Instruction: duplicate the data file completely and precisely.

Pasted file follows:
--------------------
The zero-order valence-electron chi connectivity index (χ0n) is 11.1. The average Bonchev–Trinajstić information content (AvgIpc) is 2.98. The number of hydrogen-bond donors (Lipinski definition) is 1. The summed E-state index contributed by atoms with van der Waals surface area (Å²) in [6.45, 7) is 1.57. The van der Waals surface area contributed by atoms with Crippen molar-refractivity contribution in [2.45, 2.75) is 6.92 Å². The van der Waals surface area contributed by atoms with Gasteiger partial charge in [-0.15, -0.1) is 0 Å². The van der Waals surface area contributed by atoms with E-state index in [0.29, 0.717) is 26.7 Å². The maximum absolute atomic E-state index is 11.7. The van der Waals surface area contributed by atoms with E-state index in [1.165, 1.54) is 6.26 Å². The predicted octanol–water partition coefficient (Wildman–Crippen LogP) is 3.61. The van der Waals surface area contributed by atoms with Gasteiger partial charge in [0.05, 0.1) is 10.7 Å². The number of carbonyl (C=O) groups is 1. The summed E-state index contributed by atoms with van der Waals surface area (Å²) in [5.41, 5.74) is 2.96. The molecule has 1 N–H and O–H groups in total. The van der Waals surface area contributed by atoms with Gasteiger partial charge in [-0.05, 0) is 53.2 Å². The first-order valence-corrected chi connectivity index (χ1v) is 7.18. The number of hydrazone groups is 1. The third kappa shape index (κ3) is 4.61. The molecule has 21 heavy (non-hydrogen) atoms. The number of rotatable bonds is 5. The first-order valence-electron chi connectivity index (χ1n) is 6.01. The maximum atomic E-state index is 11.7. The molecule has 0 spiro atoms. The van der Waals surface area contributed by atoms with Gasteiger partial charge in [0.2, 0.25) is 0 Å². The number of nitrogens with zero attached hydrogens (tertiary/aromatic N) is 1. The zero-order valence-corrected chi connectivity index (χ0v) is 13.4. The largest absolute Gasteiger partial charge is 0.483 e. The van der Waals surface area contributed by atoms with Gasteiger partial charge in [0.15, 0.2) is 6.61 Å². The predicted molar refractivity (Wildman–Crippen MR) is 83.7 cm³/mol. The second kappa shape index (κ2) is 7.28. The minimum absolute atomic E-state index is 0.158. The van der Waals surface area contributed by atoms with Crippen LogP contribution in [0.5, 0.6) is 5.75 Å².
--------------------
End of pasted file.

The zero-order valence-electron chi connectivity index (χ0n) is 11.1. The average Bonchev–Trinajstić information content (AvgIpc) is 2.98. The number of hydrogen-bond donors (Lipinski definition) is 1. The summed E-state index contributed by atoms with van der Waals surface area (Å²) in [6.45, 7) is 1.57. The van der Waals surface area contributed by atoms with Crippen molar-refractivity contribution in [2.45, 2.75) is 6.92 Å². The van der Waals surface area contributed by atoms with Gasteiger partial charge in [-0.15, -0.1) is 0 Å². The van der Waals surface area contributed by atoms with E-state index in [0.29, 0.717) is 26.7 Å². The maximum absolute atomic E-state index is 11.7. The van der Waals surface area contributed by atoms with E-state index in [1.165, 1.54) is 6.26 Å². The predicted octanol–water partition coefficient (Wildman–Crippen LogP) is 3.61. The van der Waals surface area contributed by atoms with Gasteiger partial charge in [0.05, 0.1) is 10.7 Å². The number of carbonyl (C=O) groups is 1. The summed E-state index contributed by atoms with van der Waals surface area (Å²) in [5.41, 5.74) is 2.96. The molecule has 1 N–H and O–H groups in total. The van der Waals surface area contributed by atoms with Gasteiger partial charge in [-0.05, 0) is 53.2 Å². The first-order valence-corrected chi connectivity index (χ1v) is 7.18. The number of hydrazone groups is 1. The third kappa shape index (κ3) is 4.61. The molecule has 21 heavy (non-hydrogen) atoms. The number of rotatable bonds is 5. The first-order valence-electron chi connectivity index (χ1n) is 6.01. The maximum atomic E-state index is 11.7. The molecule has 0 spiro atoms. The van der Waals surface area contributed by atoms with Gasteiger partial charge in [0.2, 0.25) is 0 Å². The number of nitrogens with zero attached hydrogens (tertiary/aromatic N) is 1. The zero-order valence-corrected chi connectivity index (χ0v) is 13.4. The largest absolute Gasteiger partial charge is 0.483 e. The van der Waals surface area contributed by atoms with Gasteiger partial charge in [0.15, 0.2) is 6.61 Å². The predicted molar refractivity (Wildman–Crippen MR) is 83.7 cm³/mol. The second kappa shape index (κ2) is 7.28. The minimum absolute atomic E-state index is 0.158. The van der Waals surface area contributed by atoms with Crippen LogP contribution in [0.5, 0.6) is 5.75 Å².